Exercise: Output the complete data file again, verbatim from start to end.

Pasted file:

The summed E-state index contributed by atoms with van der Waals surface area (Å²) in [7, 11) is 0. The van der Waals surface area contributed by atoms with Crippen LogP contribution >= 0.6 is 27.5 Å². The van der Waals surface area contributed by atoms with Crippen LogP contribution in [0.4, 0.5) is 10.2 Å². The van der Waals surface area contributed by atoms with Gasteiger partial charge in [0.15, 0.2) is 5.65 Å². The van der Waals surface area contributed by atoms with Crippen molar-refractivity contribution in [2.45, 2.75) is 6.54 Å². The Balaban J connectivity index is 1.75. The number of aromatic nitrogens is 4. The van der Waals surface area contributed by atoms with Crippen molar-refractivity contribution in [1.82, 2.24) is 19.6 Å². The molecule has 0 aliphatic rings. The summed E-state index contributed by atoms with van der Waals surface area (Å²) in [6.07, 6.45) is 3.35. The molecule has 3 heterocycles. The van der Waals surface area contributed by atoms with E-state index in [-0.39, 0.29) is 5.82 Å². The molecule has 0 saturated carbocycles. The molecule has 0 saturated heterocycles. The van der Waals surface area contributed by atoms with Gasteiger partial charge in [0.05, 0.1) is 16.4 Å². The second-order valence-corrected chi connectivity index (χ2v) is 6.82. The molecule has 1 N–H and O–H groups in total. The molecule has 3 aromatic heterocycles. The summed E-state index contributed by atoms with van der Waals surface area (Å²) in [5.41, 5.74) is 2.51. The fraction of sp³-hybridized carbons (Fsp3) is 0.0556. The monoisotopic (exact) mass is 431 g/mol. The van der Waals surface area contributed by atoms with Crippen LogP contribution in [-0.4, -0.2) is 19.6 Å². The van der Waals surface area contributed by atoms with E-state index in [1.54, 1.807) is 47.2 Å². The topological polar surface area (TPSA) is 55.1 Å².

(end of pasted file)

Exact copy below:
The summed E-state index contributed by atoms with van der Waals surface area (Å²) in [7, 11) is 0. The van der Waals surface area contributed by atoms with Crippen LogP contribution >= 0.6 is 27.5 Å². The van der Waals surface area contributed by atoms with Crippen LogP contribution in [0.4, 0.5) is 10.2 Å². The van der Waals surface area contributed by atoms with Gasteiger partial charge in [0.15, 0.2) is 5.65 Å². The van der Waals surface area contributed by atoms with Crippen molar-refractivity contribution in [2.45, 2.75) is 6.54 Å². The Balaban J connectivity index is 1.75. The number of aromatic nitrogens is 4. The van der Waals surface area contributed by atoms with Crippen molar-refractivity contribution in [1.82, 2.24) is 19.6 Å². The molecule has 0 aliphatic rings. The summed E-state index contributed by atoms with van der Waals surface area (Å²) in [6.07, 6.45) is 3.35. The molecule has 3 heterocycles. The van der Waals surface area contributed by atoms with E-state index in [-0.39, 0.29) is 5.82 Å². The molecule has 0 saturated carbocycles. The molecule has 0 saturated heterocycles. The van der Waals surface area contributed by atoms with Gasteiger partial charge in [0.05, 0.1) is 16.4 Å². The second-order valence-corrected chi connectivity index (χ2v) is 6.82. The molecule has 1 N–H and O–H groups in total. The molecule has 3 aromatic heterocycles. The summed E-state index contributed by atoms with van der Waals surface area (Å²) in [5.41, 5.74) is 2.51. The fraction of sp³-hybridized carbons (Fsp3) is 0.0556. The monoisotopic (exact) mass is 431 g/mol. The van der Waals surface area contributed by atoms with Crippen LogP contribution in [-0.4, -0.2) is 19.6 Å². The van der Waals surface area contributed by atoms with E-state index in [1.54, 1.807) is 47.2 Å². The topological polar surface area (TPSA) is 55.1 Å².